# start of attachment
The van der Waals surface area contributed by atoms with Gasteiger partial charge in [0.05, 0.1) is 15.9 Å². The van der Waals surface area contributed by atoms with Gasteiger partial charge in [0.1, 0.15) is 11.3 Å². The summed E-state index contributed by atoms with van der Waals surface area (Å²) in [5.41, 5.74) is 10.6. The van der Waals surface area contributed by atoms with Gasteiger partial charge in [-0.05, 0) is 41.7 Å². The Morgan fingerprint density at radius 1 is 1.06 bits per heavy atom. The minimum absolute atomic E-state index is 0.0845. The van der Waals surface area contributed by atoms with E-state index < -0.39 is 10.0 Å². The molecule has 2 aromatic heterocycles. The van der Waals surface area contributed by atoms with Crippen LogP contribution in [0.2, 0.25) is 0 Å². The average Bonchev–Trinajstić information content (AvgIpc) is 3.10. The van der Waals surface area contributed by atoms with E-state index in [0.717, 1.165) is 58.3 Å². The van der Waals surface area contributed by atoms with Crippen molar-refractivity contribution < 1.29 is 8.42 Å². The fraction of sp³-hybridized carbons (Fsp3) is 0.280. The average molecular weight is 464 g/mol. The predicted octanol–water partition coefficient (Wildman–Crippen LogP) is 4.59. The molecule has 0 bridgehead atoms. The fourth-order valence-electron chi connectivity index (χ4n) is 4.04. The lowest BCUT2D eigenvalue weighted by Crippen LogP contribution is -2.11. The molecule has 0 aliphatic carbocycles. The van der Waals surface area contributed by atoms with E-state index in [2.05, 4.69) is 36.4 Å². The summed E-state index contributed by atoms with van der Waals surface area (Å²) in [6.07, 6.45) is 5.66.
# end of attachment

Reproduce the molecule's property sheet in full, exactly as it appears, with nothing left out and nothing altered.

The van der Waals surface area contributed by atoms with Gasteiger partial charge in [0.05, 0.1) is 15.9 Å². The van der Waals surface area contributed by atoms with Gasteiger partial charge in [0.1, 0.15) is 11.3 Å². The summed E-state index contributed by atoms with van der Waals surface area (Å²) in [5.41, 5.74) is 10.6. The van der Waals surface area contributed by atoms with Gasteiger partial charge in [-0.05, 0) is 41.7 Å². The Morgan fingerprint density at radius 1 is 1.06 bits per heavy atom. The minimum absolute atomic E-state index is 0.0845. The van der Waals surface area contributed by atoms with E-state index < -0.39 is 10.0 Å². The molecule has 2 aromatic heterocycles. The van der Waals surface area contributed by atoms with Crippen LogP contribution in [0.2, 0.25) is 0 Å². The average Bonchev–Trinajstić information content (AvgIpc) is 3.10. The van der Waals surface area contributed by atoms with E-state index in [0.717, 1.165) is 58.3 Å². The van der Waals surface area contributed by atoms with Crippen molar-refractivity contribution < 1.29 is 8.42 Å². The fraction of sp³-hybridized carbons (Fsp3) is 0.280. The average molecular weight is 464 g/mol. The predicted octanol–water partition coefficient (Wildman–Crippen LogP) is 4.59. The molecule has 0 bridgehead atoms. The fourth-order valence-electron chi connectivity index (χ4n) is 4.04. The lowest BCUT2D eigenvalue weighted by Crippen LogP contribution is -2.11. The molecule has 0 aliphatic carbocycles. The van der Waals surface area contributed by atoms with E-state index in [2.05, 4.69) is 36.4 Å². The summed E-state index contributed by atoms with van der Waals surface area (Å²) in [6.07, 6.45) is 5.66.